A defunct satellite spent early April hurtling through space toward the body of an old rocket, threatening a collision that the European Union’s Space Surveillance and Tracking Consortium estimated could generate more than 4 million pieces of debris.
In the end, the two objects just missed each other, but the incident was a reminder of the increasing prevalence—and danger—of space junk. There are more than 8,000 tons of garbage in orbit, made up of about 26,000 objects wider than 10 centimeters, according to the European Space Agency. Any object of that size could destroy an active satellite, posing a constant threat to the systems that provide everything from weather observation to disaster management to military communications. The worst-case scenario is what’s known as the Kessler Syndrome, in which collisions create additional debris, leading to more collisions until whole swaths of orbit become unusable.
A startup called Astroscale Holdings Inc. is trying to solve this problem by using a spacecraft with a robotic arm to snag inoperative satellites, an alternative to projects from recent years that aim to clean up space with huge nets and junk-grabbing harpoons. If Astroscale’s craft can grab debris without losing control in the process, the next step would be to push dead satellites toward Earth so they’ll burn up as they re-enter the atmosphere.
John Auburn, Astroscale’s managing director and group chief commercial officer in the UK, says that not only could this make space safer, but it could also reinvigorate his country’s space sector. “What the UK industry is pushing now is a complete end-to-end debris removal mission,” he says. “This would be the ultimate post-Brexit space mission.”
Although it has more space-focused startups than any country except the U.S. and China, the UK’s space program has faced years of underinvestment. Its exit from the EU has further complicated matters, leading to the end of some joint projects, which has deprived both sides of technical expertise. The biggest immediate impact for the country is its loss of access to the most secure tier of Galileo—the EU’s answer to the U.S. military’s GPS—a project into which the British government has invested hundreds of millions of pounds.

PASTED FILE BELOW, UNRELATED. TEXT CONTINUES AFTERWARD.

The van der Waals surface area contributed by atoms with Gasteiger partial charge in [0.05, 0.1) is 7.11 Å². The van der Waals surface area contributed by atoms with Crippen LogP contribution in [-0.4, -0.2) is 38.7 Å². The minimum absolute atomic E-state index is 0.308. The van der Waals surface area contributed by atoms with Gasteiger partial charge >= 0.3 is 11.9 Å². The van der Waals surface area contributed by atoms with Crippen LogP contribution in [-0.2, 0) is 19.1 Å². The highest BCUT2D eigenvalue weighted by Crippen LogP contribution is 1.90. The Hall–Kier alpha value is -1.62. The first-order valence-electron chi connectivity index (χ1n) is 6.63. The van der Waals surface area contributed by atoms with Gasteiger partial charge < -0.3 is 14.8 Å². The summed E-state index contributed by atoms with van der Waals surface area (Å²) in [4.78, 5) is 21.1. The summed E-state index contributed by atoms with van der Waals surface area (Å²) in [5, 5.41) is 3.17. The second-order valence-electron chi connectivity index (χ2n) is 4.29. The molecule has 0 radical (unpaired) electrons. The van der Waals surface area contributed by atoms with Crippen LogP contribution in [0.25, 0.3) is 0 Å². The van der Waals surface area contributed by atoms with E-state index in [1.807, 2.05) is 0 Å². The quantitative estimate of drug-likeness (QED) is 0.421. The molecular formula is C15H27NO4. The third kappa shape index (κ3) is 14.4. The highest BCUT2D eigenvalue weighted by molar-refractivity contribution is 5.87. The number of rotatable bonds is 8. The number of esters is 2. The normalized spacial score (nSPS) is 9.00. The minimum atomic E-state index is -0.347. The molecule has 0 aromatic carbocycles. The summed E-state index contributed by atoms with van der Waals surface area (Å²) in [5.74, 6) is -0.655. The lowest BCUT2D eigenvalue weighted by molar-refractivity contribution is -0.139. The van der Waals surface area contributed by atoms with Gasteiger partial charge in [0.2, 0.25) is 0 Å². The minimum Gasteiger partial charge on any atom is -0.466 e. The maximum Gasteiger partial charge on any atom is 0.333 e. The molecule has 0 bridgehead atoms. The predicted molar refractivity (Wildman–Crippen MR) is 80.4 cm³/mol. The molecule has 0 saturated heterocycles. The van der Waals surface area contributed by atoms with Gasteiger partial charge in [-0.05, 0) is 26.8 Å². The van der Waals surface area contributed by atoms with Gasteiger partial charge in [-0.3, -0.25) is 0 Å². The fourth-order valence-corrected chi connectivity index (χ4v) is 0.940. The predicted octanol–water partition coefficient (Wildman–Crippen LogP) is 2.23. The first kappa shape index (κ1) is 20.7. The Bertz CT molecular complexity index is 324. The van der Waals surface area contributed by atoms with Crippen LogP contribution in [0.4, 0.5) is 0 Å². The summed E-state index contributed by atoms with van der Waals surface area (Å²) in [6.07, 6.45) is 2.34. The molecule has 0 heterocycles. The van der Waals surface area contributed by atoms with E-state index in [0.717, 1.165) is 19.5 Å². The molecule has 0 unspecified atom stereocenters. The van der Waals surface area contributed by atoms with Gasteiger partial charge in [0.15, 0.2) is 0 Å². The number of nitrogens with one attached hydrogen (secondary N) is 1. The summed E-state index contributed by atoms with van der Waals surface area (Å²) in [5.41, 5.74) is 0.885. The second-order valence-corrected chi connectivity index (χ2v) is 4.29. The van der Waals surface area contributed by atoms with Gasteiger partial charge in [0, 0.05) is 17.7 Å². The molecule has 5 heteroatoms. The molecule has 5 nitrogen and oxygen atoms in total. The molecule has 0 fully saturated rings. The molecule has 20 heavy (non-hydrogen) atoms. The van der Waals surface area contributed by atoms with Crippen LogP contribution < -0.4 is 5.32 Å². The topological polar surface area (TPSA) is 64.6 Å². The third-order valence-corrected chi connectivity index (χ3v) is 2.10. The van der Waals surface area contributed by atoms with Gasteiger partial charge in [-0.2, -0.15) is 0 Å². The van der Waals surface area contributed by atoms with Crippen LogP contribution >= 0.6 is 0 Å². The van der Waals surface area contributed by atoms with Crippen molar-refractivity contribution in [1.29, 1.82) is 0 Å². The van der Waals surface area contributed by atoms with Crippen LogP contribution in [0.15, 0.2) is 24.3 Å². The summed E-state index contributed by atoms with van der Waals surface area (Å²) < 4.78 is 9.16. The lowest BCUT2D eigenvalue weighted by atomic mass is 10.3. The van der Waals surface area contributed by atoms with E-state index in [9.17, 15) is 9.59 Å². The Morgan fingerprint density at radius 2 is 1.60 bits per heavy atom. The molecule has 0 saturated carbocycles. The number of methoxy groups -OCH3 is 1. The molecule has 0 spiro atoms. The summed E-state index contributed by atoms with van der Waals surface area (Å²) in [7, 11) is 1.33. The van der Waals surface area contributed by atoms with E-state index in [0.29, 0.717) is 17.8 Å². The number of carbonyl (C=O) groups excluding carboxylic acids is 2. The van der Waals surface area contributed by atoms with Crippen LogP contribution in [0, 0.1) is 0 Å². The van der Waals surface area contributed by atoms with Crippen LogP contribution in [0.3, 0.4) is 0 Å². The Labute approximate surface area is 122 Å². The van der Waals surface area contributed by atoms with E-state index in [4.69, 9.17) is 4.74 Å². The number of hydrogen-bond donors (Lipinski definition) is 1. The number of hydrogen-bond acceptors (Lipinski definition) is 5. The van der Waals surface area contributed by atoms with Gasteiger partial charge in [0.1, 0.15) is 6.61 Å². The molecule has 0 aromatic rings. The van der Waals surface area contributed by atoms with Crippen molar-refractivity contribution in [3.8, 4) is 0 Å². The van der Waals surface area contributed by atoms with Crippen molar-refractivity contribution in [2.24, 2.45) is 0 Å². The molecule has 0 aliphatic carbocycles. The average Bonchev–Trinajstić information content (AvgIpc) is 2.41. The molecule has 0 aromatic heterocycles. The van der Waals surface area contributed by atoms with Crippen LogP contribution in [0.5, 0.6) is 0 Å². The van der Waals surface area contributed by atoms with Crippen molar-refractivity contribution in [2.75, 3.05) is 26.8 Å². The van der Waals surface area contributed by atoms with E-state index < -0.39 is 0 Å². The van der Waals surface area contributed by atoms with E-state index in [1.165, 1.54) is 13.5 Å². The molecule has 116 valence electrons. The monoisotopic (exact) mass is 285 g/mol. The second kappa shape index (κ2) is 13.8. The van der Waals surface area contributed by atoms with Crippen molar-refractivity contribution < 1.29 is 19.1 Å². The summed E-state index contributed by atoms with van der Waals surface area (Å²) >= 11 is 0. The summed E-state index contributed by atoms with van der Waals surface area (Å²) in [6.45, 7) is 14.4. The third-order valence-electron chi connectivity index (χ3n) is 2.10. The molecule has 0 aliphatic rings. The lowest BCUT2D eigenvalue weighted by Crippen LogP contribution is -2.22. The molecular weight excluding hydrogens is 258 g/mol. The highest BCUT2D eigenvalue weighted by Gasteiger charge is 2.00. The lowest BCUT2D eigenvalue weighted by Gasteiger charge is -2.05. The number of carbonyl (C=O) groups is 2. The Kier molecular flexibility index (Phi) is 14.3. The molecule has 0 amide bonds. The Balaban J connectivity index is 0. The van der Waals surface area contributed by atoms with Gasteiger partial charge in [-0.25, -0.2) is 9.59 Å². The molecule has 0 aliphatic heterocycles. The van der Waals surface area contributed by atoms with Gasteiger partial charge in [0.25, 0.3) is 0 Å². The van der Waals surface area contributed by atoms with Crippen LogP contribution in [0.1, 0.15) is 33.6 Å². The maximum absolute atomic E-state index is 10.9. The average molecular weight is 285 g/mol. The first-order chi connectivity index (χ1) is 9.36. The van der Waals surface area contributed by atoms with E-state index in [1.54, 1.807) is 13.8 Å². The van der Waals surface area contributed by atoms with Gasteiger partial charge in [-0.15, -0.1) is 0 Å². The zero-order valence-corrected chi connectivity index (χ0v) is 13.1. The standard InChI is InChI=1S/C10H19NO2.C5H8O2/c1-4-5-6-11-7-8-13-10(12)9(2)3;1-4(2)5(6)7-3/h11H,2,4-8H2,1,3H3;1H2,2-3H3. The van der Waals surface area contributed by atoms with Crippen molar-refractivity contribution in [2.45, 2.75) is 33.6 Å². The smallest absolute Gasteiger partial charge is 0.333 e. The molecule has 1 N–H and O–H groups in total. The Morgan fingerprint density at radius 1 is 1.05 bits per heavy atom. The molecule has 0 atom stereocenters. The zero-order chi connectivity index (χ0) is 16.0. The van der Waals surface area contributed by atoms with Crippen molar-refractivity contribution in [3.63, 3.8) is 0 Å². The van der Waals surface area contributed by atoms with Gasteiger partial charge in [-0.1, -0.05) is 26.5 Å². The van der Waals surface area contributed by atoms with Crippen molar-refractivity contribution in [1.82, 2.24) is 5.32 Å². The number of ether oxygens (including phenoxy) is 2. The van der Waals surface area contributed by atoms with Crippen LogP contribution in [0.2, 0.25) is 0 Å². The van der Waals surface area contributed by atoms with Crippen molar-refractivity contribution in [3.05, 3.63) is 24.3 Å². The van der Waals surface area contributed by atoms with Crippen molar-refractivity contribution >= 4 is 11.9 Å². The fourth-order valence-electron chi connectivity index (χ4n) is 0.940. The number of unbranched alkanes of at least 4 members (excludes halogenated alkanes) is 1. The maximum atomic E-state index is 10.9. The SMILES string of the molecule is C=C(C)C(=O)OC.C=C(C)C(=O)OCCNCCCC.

Prime Minister Boris Johnson reset the UK’s space ambitions last year when he spent $500 million to bail out OneWeb, a London-based rival toElon Musk’s Starlink network. OneWeb is launching more than 600 satellites into the most congested orbital plane, about 150 of which are already in orbit. Had the UK allowed the venture to fail, it may have been liable had one of them smashed into something. OneWeb’s satellites are equipped with docking plates to couple with Astroscale’s cleanup vehicle, which would make it easier for the startup to remove the satellites after they’re decommissioned.
The OneWeb deal and the damage Brexit has caused to the UK space industry have added momentum to an idea that’s been brewing for years. In a series of conversations in mid-2019, government officials and industry representatives agreed that leading the way on removing debris and improving space management was a significant opportunity, according to a government official familiar with the matter, who wasn’t authorized to speak publicly.
“If you recognize that space is a strategic capability, you want to make sure you take care of the operating environment,” says Alice Bunn, international director at the UK Space Agency. “It turns out we’re quite good at that, actually.”
The UK has expertise in space law, regulation, and insurance, as well as infrastructure for monitoring space weather that can affect satellites. A Royal Air Force space operations center is already developing techniques to observe and categorize debris. The private Space Data Association, based on the Isle of Man, tracks most geostationary satellites to warn operators of potential collisions, and there’s a move to create a similar body for satellites in low-Earth orbit, according to Nick Shave, chairman of the trade organization UKspace.
British diplomats are pushing for a legal framework that would require spacecraft owners to take responsibility for destroying their equipment at the end of its life and to allow one nation’s cleanup vehicle to remove another country’s junk.
There’s concern that the effort to clean up space may be coming too late. Space junk remediation efforts, says Mark Dankberg, chairman of U.S. satellite operator Viasat Inc., aren’t “consistent with risk and forms of damage that are likely to occur,” because any single collision could massively accelerate the risks for future events.
Increased space traffic will make the job harder, but it will also push up demand. On March 16, General David Thompson, the U.S. Space Force’s vice chief of space operations, said that if it were possible to remove debris from orbit, the U.S. would be willing to “pay by the ton.”
Was this article valuable?
Here are more articles you may enjoy.